Instead, Somchai Neitibumroong, head of the Patong Municipality Legal Division, told The Phuket News on Thursday (Mar 8) that his office has filed an appeal against the decision.
“We filed an appeal on Jan 24,” Mr Somchai said.
Mr Somchai explained the differences in construction as negligible, that only the number of arches on the rooftop level of one of the Andakira Hotel buildings did not confirm to the building permit.
“One building was to have seven floors and six arched spaces with a swimming pool on the rooftop, the other building was to have seven floors with only three arched spaces with a swimming pool on the rooftop,” he said.
“But with this second building Andakira illegally made seven floors with seven arched spaces. This was not the same as the Andakira Group applied to Patong Municipality for, and Patong Municipality legal officials issued a warning to Andakira Group about the deviation from the plans – but Andakira Group did not follow the law,” Mr Somchai said.
However, a copy of the court judgement obtained by The Phuket News shows that the court was aware of major discrepancies of the location of the building on the site in the permit and where it is now located.
Specifically, one building in question was to be no more less 4.8 metres from the boundary of the property, but now sits just 3.2m from the fence.
Also in dispute is the building’s height, which now stands 27.9m tall.
Mr Somchai did not recognise these issues. He also refused to present to The Phuket News a copy of the original building permit approved to support his claims.
Marked plainly in the court judgement, handed down on Dec 26, is that the Office of the Patong Mayor was given 120 days to ensure that the structures not included in the approved building permit are removed.
No definition of exactly which structures are to be removed was given.
“Of course we were found guilty, but it is not highest court process. We have right to appeal,” Mr Somchai insisted.
Mr Somchai admitted to The Phuket News that Patong Municipality took no further action other than to issue one warning notice.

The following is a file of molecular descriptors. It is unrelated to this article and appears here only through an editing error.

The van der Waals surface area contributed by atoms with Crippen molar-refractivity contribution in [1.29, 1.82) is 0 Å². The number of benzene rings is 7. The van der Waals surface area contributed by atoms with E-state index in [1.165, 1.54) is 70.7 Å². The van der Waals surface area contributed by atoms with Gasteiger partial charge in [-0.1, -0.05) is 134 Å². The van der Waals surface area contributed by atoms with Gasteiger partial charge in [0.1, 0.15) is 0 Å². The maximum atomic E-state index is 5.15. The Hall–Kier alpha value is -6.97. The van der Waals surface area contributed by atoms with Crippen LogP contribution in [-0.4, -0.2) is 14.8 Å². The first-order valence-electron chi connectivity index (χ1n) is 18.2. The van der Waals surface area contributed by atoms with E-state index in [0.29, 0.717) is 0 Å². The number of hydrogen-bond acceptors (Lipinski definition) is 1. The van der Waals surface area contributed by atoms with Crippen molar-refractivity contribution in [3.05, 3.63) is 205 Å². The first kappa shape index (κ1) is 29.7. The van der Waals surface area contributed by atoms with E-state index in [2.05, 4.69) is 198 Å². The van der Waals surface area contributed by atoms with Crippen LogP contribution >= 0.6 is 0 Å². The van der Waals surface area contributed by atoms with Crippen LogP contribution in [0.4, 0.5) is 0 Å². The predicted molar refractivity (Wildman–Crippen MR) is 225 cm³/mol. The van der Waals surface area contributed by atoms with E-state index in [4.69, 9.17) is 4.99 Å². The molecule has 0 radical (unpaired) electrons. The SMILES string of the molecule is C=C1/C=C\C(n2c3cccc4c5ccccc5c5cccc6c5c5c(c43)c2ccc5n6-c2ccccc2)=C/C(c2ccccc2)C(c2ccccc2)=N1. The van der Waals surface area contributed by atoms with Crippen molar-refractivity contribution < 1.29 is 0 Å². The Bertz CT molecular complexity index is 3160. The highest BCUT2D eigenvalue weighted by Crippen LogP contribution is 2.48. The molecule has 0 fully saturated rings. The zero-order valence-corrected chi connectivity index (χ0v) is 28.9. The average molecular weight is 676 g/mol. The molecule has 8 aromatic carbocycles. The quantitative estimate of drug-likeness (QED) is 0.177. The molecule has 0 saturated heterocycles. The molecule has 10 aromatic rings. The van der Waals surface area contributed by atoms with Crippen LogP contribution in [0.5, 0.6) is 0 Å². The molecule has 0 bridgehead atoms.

“We have not issued any warning or filed any notice after the warning we issued on Nov 25, 2011,” he said.
“We did our job in accordance with the Public Works Act. We are just waiting for the Supreme Court. I don’t know when the court will call us for this appeal,” he said.
Again, oddly, Mr Somchai did not recognise that the court in its judgement noted that it was already aware that Patong Municipality had issued the warning to Andakira Group – and yet the court still found Patong Municipality guilty of failing to perform its duty.
Mr Somchai also did not clarify whether the appeal was against Patong Municipality failing to perform its duty in upholding building laws in Phuket’s most-lucrative tourism town, or against the B250,000 plus 7.5% per annum interest since the day the lawsuit was filed, some six years ago, that the court ordered Patong Municipality to pay the plaintiff, the company of a long-term Phuket expat who has lived in Patong nigh on 20 years, in compensation.
“I can’t give you the document or any further statement about it.” Mr Somchai said.
Of note, current Patong Mayor Chalermluck Kebsup was not in office during the period in question.
“This issue concerns between Andakira Group and P. Hanna Co Ltd. We were not involved with this, and the Andakira Group has accepted to take this responsibility of these damages and deal with it,” Mr Somchai said.
The Phuket News has yet to confirm with the Andakira Group that it has accepted to pay the compensation ordered by the court. Previous requests by The Phuket News for the Andakira Group to comment on the issue were declined.